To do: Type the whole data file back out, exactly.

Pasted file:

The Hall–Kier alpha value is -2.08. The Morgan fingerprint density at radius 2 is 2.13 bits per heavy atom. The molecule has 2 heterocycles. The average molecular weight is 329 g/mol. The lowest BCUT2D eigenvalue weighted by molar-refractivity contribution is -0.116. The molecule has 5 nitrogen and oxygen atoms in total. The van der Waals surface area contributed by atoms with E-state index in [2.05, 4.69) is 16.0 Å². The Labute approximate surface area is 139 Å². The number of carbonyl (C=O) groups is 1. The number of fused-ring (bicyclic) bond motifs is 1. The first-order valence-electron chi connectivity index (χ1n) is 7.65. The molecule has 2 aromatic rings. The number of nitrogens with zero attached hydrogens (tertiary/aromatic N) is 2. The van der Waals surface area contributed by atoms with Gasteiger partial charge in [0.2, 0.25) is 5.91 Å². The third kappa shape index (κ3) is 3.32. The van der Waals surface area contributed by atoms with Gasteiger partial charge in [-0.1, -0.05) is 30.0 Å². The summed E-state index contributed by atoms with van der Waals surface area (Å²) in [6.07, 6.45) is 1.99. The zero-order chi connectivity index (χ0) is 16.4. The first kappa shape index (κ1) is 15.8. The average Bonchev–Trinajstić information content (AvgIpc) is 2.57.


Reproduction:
The Hall–Kier alpha value is -2.08. The Morgan fingerprint density at radius 2 is 2.13 bits per heavy atom. The molecule has 2 heterocycles. The average molecular weight is 329 g/mol. The lowest BCUT2D eigenvalue weighted by molar-refractivity contribution is -0.116. The molecule has 5 nitrogen and oxygen atoms in total. The van der Waals surface area contributed by atoms with E-state index in [2.05, 4.69) is 16.0 Å². The Labute approximate surface area is 139 Å². The number of carbonyl (C=O) groups is 1. The number of fused-ring (bicyclic) bond motifs is 1. The first-order valence-electron chi connectivity index (χ1n) is 7.65. The molecule has 2 aromatic rings. The number of nitrogens with zero attached hydrogens (tertiary/aromatic N) is 2. The van der Waals surface area contributed by atoms with Gasteiger partial charge in [0.2, 0.25) is 5.91 Å². The third kappa shape index (κ3) is 3.32. The van der Waals surface area contributed by atoms with Gasteiger partial charge in [-0.1, -0.05) is 30.0 Å². The summed E-state index contributed by atoms with van der Waals surface area (Å²) in [6.07, 6.45) is 1.99. The zero-order chi connectivity index (χ0) is 16.4. The first kappa shape index (κ1) is 15.8. The average Bonchev–Trinajstić information content (AvgIpc) is 2.57.